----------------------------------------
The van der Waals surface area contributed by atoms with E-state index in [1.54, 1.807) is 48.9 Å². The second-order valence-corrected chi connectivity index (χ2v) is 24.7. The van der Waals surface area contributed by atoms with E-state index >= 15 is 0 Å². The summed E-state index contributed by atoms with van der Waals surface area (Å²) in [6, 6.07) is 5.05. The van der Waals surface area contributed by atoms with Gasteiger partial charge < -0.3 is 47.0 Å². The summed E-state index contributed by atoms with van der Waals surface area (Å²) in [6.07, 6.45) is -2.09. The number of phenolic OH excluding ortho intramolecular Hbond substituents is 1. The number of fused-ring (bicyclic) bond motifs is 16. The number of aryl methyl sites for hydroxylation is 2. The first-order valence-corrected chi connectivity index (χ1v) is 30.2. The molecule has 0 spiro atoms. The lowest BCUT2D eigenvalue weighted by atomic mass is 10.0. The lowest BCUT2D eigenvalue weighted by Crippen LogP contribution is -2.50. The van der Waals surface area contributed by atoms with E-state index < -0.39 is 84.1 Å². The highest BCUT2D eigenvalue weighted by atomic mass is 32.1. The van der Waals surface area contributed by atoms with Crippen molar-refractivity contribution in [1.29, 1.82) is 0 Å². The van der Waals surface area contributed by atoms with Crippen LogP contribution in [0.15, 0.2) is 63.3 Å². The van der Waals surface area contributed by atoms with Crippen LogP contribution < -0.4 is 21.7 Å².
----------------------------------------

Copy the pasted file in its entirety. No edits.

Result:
The van der Waals surface area contributed by atoms with E-state index in [1.54, 1.807) is 48.9 Å². The second-order valence-corrected chi connectivity index (χ2v) is 24.7. The van der Waals surface area contributed by atoms with E-state index >= 15 is 0 Å². The summed E-state index contributed by atoms with van der Waals surface area (Å²) in [6, 6.07) is 5.05. The van der Waals surface area contributed by atoms with Gasteiger partial charge < -0.3 is 47.0 Å². The summed E-state index contributed by atoms with van der Waals surface area (Å²) in [6.07, 6.45) is -2.09. The number of phenolic OH excluding ortho intramolecular Hbond substituents is 1. The number of fused-ring (bicyclic) bond motifs is 16. The number of aryl methyl sites for hydroxylation is 2. The first-order valence-corrected chi connectivity index (χ1v) is 30.2. The molecule has 0 spiro atoms. The lowest BCUT2D eigenvalue weighted by atomic mass is 10.0. The lowest BCUT2D eigenvalue weighted by Crippen LogP contribution is -2.50. The van der Waals surface area contributed by atoms with E-state index < -0.39 is 84.1 Å². The highest BCUT2D eigenvalue weighted by atomic mass is 32.1. The van der Waals surface area contributed by atoms with Crippen molar-refractivity contribution in [1.29, 1.82) is 0 Å². The van der Waals surface area contributed by atoms with Crippen LogP contribution in [0.15, 0.2) is 63.3 Å². The van der Waals surface area contributed by atoms with Crippen LogP contribution < -0.4 is 21.7 Å².